Sign

  • 1 give the high sign — See: HIGH SIGN …

    Dictionary of American idioms

  • 2 high sign — {n. phr.}, {informal} A silent signal of recognition, greeting, or warning; an open or secret signal between two persons. Used with get or give . * /The Joneses saw us across the hotel dining room and gave us the high sign./ * /John could see… …

    Dictionary of American idioms

  • 3 Indian sign — {n.}, {informal} A magic spell that is thought to bring bad luck; curse; jinx; hoo doo. Used with the , usually after have or with ; and often used in a joking way. * /Bill is a good player, but Ted has the Indian sign on him and always beats him …

    Dictionary of American idioms

  • 4 road sign — {n.} A sign on which there is information about a road or places; a sign with directions to drivers. * /The road sign read, 25 MPH LIMIT but Jack drove along at fifty miles an hour./ * /The road sign said Westwood was four miles away./ …

    Dictionary of American idioms

  • 5 sign — See: HIGH SIGN, INDIAN SIGN, ROAD SIGN …

    Dictionary of American idioms

  • 6 sign in — {v.} To write your name on a special list or in a record book to show that you are present. * /Every worker must sign in when coming back to work./ * /Teachers go to the office and sign in each morning before going to their classrooms./ Contrast… …

    Dictionary of American idioms

  • 7 sign off — {v.} 1. To end a program on radio or television. * /That TV newscaster always signs off by saluting./ 2. To stop broadcasting for the day. * /That TV station always signs off after the late movie./ …

    Dictionary of American idioms

  • 8 sign of the times — {n. phr.} A characteristic of the times in which one lives. * /It is a sad sign of the times that all the major lakes and rivers are badly polluted and fish in them are poisoned./ …

    Dictionary of American idioms

  • 9 sign on — {v. phr.} 1. To sign an agreement to become an employee. * /The new cowboys signed on with the wealthy rancher in Nevada./ 2. To start a radio or television broadcast. * /Station WLAK signs on every morning at 6 A.M./ Contrast: SIGN OFF …

    Dictionary of American idioms

  • 10 sign one's own death warrant — {v. phr.} To cause your own death or the loss of something you want very much. * /Mr. Carter had lung trouble, and the doctor told him he would sign his own death warrant if he didn t stop smoking./ * /When Jim s fiancee saw him on a date with… …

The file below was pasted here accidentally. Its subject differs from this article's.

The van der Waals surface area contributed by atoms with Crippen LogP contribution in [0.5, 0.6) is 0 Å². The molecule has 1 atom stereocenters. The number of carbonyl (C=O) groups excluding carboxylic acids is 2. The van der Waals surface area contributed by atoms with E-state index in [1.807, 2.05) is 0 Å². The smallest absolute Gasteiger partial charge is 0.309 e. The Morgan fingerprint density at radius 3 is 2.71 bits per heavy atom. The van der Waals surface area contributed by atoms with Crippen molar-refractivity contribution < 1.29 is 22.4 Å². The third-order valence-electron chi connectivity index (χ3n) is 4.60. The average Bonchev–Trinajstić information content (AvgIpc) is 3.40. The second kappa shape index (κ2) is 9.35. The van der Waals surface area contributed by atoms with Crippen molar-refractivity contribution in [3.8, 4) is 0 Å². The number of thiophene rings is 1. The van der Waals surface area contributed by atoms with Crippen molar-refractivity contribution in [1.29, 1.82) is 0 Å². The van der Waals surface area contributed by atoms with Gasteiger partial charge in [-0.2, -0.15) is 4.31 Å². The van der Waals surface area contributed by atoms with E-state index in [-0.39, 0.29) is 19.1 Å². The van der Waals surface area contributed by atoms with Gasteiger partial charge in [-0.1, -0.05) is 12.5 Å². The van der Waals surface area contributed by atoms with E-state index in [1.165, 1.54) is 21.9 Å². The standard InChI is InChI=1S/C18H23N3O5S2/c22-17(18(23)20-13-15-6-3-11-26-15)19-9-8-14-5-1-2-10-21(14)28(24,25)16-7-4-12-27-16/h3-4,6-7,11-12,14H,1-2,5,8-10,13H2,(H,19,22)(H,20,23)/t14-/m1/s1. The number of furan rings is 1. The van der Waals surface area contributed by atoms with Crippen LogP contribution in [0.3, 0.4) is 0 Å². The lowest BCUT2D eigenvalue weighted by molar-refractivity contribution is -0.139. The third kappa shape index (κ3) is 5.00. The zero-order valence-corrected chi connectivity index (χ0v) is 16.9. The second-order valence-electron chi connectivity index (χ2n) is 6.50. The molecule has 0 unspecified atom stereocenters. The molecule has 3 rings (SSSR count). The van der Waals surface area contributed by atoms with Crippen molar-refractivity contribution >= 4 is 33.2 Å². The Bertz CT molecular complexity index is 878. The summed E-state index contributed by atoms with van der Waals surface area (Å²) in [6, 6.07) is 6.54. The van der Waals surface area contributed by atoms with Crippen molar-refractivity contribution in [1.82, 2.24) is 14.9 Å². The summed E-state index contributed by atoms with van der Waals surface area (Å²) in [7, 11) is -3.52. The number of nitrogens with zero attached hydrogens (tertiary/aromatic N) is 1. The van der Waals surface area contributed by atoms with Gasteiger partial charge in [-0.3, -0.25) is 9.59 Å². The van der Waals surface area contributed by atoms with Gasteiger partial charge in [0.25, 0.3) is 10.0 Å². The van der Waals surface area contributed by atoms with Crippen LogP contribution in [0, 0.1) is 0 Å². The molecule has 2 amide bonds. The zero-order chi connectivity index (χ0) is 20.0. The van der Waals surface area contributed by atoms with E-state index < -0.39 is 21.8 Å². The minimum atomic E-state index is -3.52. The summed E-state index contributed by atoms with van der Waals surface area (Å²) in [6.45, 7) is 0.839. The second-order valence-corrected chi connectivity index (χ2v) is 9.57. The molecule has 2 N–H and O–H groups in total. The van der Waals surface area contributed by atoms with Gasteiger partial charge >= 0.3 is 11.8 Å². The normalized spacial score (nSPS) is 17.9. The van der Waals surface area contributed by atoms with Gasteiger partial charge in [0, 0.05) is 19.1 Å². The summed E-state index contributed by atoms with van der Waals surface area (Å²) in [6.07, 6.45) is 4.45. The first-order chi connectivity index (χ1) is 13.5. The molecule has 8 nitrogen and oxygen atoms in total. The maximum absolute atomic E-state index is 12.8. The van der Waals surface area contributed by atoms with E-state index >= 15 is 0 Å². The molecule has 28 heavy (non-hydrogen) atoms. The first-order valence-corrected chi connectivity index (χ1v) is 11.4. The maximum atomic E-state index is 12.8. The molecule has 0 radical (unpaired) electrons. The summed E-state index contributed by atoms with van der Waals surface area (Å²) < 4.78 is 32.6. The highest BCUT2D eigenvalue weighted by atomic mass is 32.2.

Dictionary of American idioms

  • 11 sign on the dotted line — {v. phr.} To attach one s signature on an important document, such as a contract, a bill of sales, etc. * /The seller said to the buyer, All you need to do is sign on the dotted line. / …

    Dictionary of American idioms

  • 12 sign out — {v.} To write your name on a special list or in a record book to show that you are leaving a place. * /Most of the students sign out on Friday./ Contrast SIGN IN …

    Dictionary of American idioms

  • 13 sign up — {v.} 1. To promise to do something by signing your name; join; sign an agreement. * /We will not have the picnic unless more people sign up./ * /John wants to sign up for the contest./ * /Miss Carter has signed up to be the chaperone at the dance …

    Dictionary of American idioms

  • 14 give the high sign — See: HIGH SIGN …

    Dictionary of American idioms

  • 15 high sign — {n. phr.}, {informal} A silent signal of recognition, greeting, or warning; an open or secret signal between two persons. Used with get or give . * /The Joneses saw us across the hotel dining room and gave us the high sign./ * /John could see… …

    Dictionary of American idioms

  • 16 Indian sign — {n.}, {informal} A magic spell that is thought to bring bad luck; curse; jinx; hoo doo. Used with the , usually after have or with ; and often used in a joking way. * /Bill is a good player, but Ted has the Indian sign on him and always beats him …

    Dictionary of American idioms

  • 17 road sign — {n.} A sign on which there is information about a road or places; a sign with directions to drivers. * /The road sign read, 25 MPH LIMIT but Jack drove along at fifty miles an hour./ * /The road sign said Westwood was four miles away./ …

    Dictionary of American idioms

  • 18 sign — See: HIGH SIGN, INDIAN SIGN, ROAD SIGN …

    Dictionary of American idioms

  • 19 sign in — {v.} To write your name on a special list or in a record book to show that you are present. * /Every worker must sign in when coming back to work./ * /Teachers go to the office and sign in each morning before going to their classrooms./ Contrast… …

    Dictionary of American idioms

  • 20 sign off — {v.} 1. To end a program on radio or television. * /That TV newscaster always signs off by saluting./ 2. To stop broadcasting for the day. * /That TV station always signs off after the late movie./ …

    Dictionary of American idioms


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